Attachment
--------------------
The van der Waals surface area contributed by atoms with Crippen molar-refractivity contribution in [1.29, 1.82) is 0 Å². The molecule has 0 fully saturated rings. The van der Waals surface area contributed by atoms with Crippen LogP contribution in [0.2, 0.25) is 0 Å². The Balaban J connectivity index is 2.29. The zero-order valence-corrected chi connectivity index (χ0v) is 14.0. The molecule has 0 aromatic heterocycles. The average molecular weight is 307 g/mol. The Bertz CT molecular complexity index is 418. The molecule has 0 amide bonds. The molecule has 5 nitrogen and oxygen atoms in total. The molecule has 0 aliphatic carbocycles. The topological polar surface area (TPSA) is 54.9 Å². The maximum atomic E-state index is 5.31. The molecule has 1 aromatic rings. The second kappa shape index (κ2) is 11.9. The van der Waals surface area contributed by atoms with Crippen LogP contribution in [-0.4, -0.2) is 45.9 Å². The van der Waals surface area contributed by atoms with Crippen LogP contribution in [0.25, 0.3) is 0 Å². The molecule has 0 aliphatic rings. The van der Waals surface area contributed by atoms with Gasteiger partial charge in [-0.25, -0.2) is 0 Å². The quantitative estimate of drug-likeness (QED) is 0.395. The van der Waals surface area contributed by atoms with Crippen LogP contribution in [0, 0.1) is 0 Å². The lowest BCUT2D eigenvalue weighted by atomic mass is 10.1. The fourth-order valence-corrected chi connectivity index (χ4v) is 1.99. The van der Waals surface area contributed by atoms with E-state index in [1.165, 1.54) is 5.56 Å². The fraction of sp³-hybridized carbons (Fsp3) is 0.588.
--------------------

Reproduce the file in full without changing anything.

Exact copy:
The van der Waals surface area contributed by atoms with Crippen molar-refractivity contribution in [1.29, 1.82) is 0 Å². The molecule has 0 fully saturated rings. The van der Waals surface area contributed by atoms with Crippen LogP contribution in [0.2, 0.25) is 0 Å². The Balaban J connectivity index is 2.29. The zero-order valence-corrected chi connectivity index (χ0v) is 14.0. The molecule has 0 aromatic heterocycles. The average molecular weight is 307 g/mol. The Bertz CT molecular complexity index is 418. The molecule has 0 amide bonds. The molecule has 5 nitrogen and oxygen atoms in total. The molecule has 0 aliphatic carbocycles. The topological polar surface area (TPSA) is 54.9 Å². The maximum atomic E-state index is 5.31. The molecule has 1 aromatic rings. The second kappa shape index (κ2) is 11.9. The van der Waals surface area contributed by atoms with Crippen LogP contribution in [-0.4, -0.2) is 45.9 Å². The van der Waals surface area contributed by atoms with Crippen LogP contribution in [0.25, 0.3) is 0 Å². The molecule has 0 aliphatic rings. The van der Waals surface area contributed by atoms with Gasteiger partial charge in [-0.25, -0.2) is 0 Å². The quantitative estimate of drug-likeness (QED) is 0.395. The van der Waals surface area contributed by atoms with Crippen LogP contribution in [0, 0.1) is 0 Å². The lowest BCUT2D eigenvalue weighted by atomic mass is 10.1. The fourth-order valence-corrected chi connectivity index (χ4v) is 1.99. The van der Waals surface area contributed by atoms with E-state index in [1.165, 1.54) is 5.56 Å². The fraction of sp³-hybridized carbons (Fsp3) is 0.588.